Tyler Johnston signed a football scholarship with UAB instead of South Alabama. UAB is a much better program than South Alabama at this point. Those two statements are not unrelated.
The Blazers beat the Jaguars 35-3 Saturday at Legion Field in a game that may have been even more lopsided than the score would suggest. The Blazers were better in every facet of the game, including the home team’s spirit, body language and general confidence that they were going to win the first meeting ever between the two in-state teams.
But one of the areas that could not have been more different was quarterback.
Anyone who follows the sport knows that the winning formula begins with having a quality quarterback. All the better if that quarterback happens to be a local kid. Better still if he’s the most successful high school quarterback in state history.
Johnston, the former Spanish Fort High School star, meets all those descriptions.
But instead of signing with South Alabama — which did recruit him hard — he chose to join the Blazers. Yes, there were family connections to head coach Bill Clark and the UAB staff. But he’s exactly the kind of player South Alabama has to keep home in order to elevate the program.
On Saturday, Johnston completed 22 of 27 passes for 313 yards and three touchdowns. He also ran for 26 yards on seven carries.
His combined record as a starting quarterback in high school and college is now 42-1, with the only loss being a stellar performance at Texas A&M last season. Among the 42 wins are championships at both the high school and college level.
It’s not an overstatement to say he’s the most accomplished high school quarterback in Alabama history. Now, he’s doing many of the same remarkable things at the college level.
Yes, I know about the high school exploits of Hall of Famers Bart Starr and Kenny Stabler; Heisman Trophy winners Pat Sullivan and Jameis Winston; national championship winners AJ McCarron, Jake Coker, Tee Martin, Jay Barker, Steadman Shealy, Jeff Rutledge, Gary Rutledge, Pat Trammell and Lloyd Nix; and first-round picks Philip Rivers and JaMarcus Russell.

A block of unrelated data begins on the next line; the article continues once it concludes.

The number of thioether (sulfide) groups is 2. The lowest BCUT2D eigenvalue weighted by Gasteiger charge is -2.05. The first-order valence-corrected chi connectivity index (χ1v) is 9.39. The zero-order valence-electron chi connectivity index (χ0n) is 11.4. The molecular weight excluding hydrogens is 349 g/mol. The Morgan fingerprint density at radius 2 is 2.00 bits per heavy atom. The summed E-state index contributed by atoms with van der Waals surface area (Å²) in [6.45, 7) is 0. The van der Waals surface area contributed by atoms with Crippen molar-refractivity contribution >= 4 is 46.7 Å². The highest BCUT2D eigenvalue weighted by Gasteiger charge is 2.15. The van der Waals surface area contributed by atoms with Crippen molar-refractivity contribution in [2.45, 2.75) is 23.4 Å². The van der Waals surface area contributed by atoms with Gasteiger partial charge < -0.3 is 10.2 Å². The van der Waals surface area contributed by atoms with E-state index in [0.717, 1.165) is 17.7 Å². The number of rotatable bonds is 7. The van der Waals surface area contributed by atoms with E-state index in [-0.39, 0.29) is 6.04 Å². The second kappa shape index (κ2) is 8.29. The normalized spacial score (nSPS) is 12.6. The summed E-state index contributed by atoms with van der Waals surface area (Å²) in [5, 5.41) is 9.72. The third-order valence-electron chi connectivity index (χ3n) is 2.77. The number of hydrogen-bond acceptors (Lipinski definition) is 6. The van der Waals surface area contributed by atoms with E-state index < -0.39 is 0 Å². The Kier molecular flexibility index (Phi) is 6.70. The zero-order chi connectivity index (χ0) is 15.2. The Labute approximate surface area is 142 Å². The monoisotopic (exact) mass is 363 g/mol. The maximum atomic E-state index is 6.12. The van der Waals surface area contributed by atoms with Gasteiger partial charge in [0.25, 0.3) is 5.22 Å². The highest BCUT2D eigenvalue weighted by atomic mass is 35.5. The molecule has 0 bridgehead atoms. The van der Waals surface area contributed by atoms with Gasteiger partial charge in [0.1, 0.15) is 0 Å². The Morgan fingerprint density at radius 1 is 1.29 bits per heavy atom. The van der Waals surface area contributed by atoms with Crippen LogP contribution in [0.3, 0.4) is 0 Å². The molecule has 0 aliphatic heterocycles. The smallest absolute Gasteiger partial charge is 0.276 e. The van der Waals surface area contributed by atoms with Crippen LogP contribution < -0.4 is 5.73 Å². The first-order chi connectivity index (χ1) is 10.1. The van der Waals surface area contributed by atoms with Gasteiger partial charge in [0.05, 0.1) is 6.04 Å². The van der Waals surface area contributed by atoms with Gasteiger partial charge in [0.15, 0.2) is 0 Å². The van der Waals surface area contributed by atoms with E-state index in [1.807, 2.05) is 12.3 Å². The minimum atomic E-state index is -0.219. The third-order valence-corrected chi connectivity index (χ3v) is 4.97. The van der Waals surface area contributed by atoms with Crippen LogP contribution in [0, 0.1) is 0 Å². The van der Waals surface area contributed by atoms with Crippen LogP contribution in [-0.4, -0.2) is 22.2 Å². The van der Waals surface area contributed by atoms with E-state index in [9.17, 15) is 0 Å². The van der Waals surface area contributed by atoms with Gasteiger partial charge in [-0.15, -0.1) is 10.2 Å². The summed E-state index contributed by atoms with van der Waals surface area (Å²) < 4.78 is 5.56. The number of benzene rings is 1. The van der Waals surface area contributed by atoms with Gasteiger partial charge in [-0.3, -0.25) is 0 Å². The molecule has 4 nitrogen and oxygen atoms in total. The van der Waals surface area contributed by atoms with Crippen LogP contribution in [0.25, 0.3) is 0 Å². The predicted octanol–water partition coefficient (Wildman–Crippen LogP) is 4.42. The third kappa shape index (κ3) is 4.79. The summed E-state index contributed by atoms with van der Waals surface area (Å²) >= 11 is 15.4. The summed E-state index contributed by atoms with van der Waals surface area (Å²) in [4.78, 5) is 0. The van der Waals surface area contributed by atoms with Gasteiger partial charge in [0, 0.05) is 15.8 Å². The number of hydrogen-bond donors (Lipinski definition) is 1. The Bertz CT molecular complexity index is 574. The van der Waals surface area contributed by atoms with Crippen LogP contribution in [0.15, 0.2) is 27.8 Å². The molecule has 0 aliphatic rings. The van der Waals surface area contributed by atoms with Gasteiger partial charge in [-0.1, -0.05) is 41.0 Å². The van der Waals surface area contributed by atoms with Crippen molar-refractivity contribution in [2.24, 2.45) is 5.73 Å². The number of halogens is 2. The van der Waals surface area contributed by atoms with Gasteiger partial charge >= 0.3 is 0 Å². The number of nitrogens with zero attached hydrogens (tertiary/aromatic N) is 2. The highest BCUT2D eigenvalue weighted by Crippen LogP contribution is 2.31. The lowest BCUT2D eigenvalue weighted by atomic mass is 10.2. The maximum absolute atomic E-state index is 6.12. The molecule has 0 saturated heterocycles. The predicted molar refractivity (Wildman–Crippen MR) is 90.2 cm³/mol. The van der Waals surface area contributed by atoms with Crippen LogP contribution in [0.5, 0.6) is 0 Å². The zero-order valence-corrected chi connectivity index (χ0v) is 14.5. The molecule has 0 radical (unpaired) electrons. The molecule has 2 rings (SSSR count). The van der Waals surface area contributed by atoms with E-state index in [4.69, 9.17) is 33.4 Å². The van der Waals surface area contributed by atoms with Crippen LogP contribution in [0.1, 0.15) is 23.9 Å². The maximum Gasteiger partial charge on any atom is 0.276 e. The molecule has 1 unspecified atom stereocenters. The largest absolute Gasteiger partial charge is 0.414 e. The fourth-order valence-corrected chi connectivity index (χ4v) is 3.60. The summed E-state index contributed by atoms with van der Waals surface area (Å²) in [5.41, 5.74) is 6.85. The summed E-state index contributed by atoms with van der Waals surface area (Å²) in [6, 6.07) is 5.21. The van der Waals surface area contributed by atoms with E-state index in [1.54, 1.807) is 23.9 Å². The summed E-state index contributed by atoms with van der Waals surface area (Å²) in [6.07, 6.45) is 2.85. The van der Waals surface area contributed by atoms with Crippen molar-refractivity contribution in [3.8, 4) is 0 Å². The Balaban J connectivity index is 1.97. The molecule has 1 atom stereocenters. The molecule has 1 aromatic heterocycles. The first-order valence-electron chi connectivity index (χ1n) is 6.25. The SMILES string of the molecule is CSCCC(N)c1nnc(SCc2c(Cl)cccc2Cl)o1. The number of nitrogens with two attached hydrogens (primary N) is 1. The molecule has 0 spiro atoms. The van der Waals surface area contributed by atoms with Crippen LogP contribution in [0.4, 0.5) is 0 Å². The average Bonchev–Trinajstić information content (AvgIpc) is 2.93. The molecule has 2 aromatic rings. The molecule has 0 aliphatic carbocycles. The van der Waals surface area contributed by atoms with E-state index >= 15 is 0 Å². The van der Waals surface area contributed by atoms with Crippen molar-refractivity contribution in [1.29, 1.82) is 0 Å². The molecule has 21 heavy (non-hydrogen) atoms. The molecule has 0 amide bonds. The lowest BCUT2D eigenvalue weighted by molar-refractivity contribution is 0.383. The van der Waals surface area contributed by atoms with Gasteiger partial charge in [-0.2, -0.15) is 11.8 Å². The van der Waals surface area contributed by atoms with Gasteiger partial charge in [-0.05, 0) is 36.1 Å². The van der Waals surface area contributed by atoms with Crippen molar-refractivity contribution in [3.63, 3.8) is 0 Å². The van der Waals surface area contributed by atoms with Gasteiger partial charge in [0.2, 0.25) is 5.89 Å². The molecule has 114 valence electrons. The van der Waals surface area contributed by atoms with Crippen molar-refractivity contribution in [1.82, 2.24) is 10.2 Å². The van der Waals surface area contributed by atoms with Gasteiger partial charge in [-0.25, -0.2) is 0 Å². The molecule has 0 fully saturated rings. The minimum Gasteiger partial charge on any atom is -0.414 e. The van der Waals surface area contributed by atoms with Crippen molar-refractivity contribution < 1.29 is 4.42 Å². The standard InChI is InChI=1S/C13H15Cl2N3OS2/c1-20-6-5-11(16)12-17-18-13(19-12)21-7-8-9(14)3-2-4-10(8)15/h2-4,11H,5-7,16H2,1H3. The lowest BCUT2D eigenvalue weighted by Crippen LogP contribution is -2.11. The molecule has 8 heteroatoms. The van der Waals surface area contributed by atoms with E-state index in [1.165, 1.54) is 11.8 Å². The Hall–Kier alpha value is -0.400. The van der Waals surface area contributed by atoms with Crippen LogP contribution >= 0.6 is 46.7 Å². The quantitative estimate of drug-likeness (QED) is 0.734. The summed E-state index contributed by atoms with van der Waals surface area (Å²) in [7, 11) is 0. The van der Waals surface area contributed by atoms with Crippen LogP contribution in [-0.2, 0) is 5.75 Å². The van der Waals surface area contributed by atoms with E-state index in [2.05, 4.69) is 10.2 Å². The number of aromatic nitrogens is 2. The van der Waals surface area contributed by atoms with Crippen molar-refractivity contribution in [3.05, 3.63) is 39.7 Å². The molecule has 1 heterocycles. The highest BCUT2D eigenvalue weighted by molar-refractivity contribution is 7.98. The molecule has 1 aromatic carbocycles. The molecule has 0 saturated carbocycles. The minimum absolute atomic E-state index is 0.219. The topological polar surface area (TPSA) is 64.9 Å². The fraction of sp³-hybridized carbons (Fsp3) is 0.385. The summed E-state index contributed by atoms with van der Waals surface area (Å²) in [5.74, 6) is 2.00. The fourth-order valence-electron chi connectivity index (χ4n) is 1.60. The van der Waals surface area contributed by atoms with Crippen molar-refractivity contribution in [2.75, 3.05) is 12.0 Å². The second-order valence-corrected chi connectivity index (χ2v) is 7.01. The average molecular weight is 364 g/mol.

I know about local legends Scott Hunter, Richard Todd, Dameyune Craig and Kadarius Toney. I even know about Auburn freshman sensation Bo Nix, who has Auburn off to a 4-0 after an impressive win at Texas A&M last week.
But I also know Johnston was more accomplished than any of them as a high school player. And he left the Gulf Coast, an area that has a Group of 5 college football program that is committed to winning, to join another Group of 5 program from inside the state.
That’s not the entire reason why UAB beat South Alabama by 32 points Saturday but it contributed greatly.
When Johnston quarterbacks, his team wins. He was 35-0 in high school, including two state championships. It would have been three titles if he hadn’t missed games with a knee injury. He’s 7-1 at UAB. He’s almost guaranteed to continue his winning ways over the next two and a half seasons, and there’s already buzz about his future as a pro.
Meanwhile, South Alabama continues to search for that one quarterback around whom a team and a program can be built. It could be that Cephus Johnson is that person. The redshirt sophomore from Davidson High School has all the tools to be a star quarterback. He’s smart, athletic, a talented thrower and an all-around good guy.
But to watch Johnson and Johnston on the same field is an exercise in contrasts. Johnston plays like he’s in his childhood backyard trying to beat his brother in whatever game they’ve dreamed up. When the Blazers need six yards for a first down and the play breaks down, Johnston seems to almost always stumble for 6.5 yards but never seven yards. There’s never any doubt he’s trying to win, but he does it with an attitude that makes it fun for everyone on the field with him.
Watching Johnson play for South Alabama I often find myself wanting to tell him to just have some fun. Don’t worry about making a mistake. Throw a ball end just once instead of a perfect spiral. Act like it’s a pick-up game with your buddies. Make a crazy play. Accept that everyone makes mistakes, so don’t worry about it. And when it’s time to use your considerable athletic ability and run the ball, do it with a little joy and reckless abandon.
There’s still time for Johnson to be that program-making quarterback, and I’m certainly cheering for him because of his high character and because it would be great for the program for a local kid to be the face of the organization.
If not Johnson, then maybe current Daphne quarterback Trent Battle or Fairhope quarterback Riley Leonard could be that person.
It’s probably asking too much for any of those guys to be the next Tyler Johnston. But watching him star for UAB Saturday sure made me wonder what could have been with him in a South Alabama uniform.
Randy Kennedy, who has been a leading voice on the Gulf Coast sports scene for 17 years, writes a weekly column for Lagniappe. Follow him on Twitter: @kennedy_randy.
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